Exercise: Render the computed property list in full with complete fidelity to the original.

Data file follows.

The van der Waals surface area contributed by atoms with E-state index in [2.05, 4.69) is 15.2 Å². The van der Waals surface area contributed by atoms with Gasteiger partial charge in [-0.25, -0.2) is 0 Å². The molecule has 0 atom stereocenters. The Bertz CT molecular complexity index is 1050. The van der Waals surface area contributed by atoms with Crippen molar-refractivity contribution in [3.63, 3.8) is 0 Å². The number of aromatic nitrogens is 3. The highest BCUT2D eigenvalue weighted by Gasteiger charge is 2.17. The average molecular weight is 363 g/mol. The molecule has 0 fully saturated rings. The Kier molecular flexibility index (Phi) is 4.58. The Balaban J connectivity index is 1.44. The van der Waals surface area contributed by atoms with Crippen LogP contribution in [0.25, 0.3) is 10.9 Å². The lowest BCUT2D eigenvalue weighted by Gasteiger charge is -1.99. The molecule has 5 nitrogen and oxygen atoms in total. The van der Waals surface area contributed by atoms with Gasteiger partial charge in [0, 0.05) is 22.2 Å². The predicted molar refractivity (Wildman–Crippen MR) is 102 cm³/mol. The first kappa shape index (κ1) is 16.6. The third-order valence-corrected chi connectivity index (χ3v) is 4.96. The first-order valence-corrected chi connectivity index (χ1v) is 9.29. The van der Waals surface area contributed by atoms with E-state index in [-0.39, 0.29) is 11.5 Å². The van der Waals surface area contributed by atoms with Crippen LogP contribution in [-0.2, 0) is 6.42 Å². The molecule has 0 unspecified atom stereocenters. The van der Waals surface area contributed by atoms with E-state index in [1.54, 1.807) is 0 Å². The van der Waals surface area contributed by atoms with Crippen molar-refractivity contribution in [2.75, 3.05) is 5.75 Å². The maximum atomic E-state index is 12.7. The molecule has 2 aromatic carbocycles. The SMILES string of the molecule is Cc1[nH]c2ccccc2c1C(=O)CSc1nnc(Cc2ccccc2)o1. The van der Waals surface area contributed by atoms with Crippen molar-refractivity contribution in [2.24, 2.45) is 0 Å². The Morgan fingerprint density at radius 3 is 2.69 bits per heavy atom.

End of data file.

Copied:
The van der Waals surface area contributed by atoms with E-state index in [2.05, 4.69) is 15.2 Å². The van der Waals surface area contributed by atoms with Gasteiger partial charge in [-0.25, -0.2) is 0 Å². The molecule has 0 atom stereocenters. The Bertz CT molecular complexity index is 1050. The van der Waals surface area contributed by atoms with Crippen molar-refractivity contribution in [3.63, 3.8) is 0 Å². The number of aromatic nitrogens is 3. The highest BCUT2D eigenvalue weighted by Gasteiger charge is 2.17. The average molecular weight is 363 g/mol. The molecule has 0 fully saturated rings. The Kier molecular flexibility index (Phi) is 4.58. The Balaban J connectivity index is 1.44. The van der Waals surface area contributed by atoms with Crippen LogP contribution in [0.25, 0.3) is 10.9 Å². The lowest BCUT2D eigenvalue weighted by Gasteiger charge is -1.99. The molecule has 5 nitrogen and oxygen atoms in total. The van der Waals surface area contributed by atoms with Gasteiger partial charge in [0, 0.05) is 22.2 Å². The predicted molar refractivity (Wildman–Crippen MR) is 102 cm³/mol. The first kappa shape index (κ1) is 16.6. The third-order valence-corrected chi connectivity index (χ3v) is 4.96. The first-order valence-corrected chi connectivity index (χ1v) is 9.29. The van der Waals surface area contributed by atoms with E-state index in [-0.39, 0.29) is 11.5 Å². The van der Waals surface area contributed by atoms with Crippen LogP contribution in [-0.2, 0) is 6.42 Å². The molecule has 0 unspecified atom stereocenters. The van der Waals surface area contributed by atoms with E-state index in [1.54, 1.807) is 0 Å². The van der Waals surface area contributed by atoms with Crippen molar-refractivity contribution in [2.75, 3.05) is 5.75 Å². The maximum atomic E-state index is 12.7. The molecule has 2 aromatic carbocycles. The SMILES string of the molecule is Cc1[nH]c2ccccc2c1C(=O)CSc1nnc(Cc2ccccc2)o1. The van der Waals surface area contributed by atoms with Crippen molar-refractivity contribution in [2.24, 2.45) is 0 Å². The Morgan fingerprint density at radius 3 is 2.69 bits per heavy atom.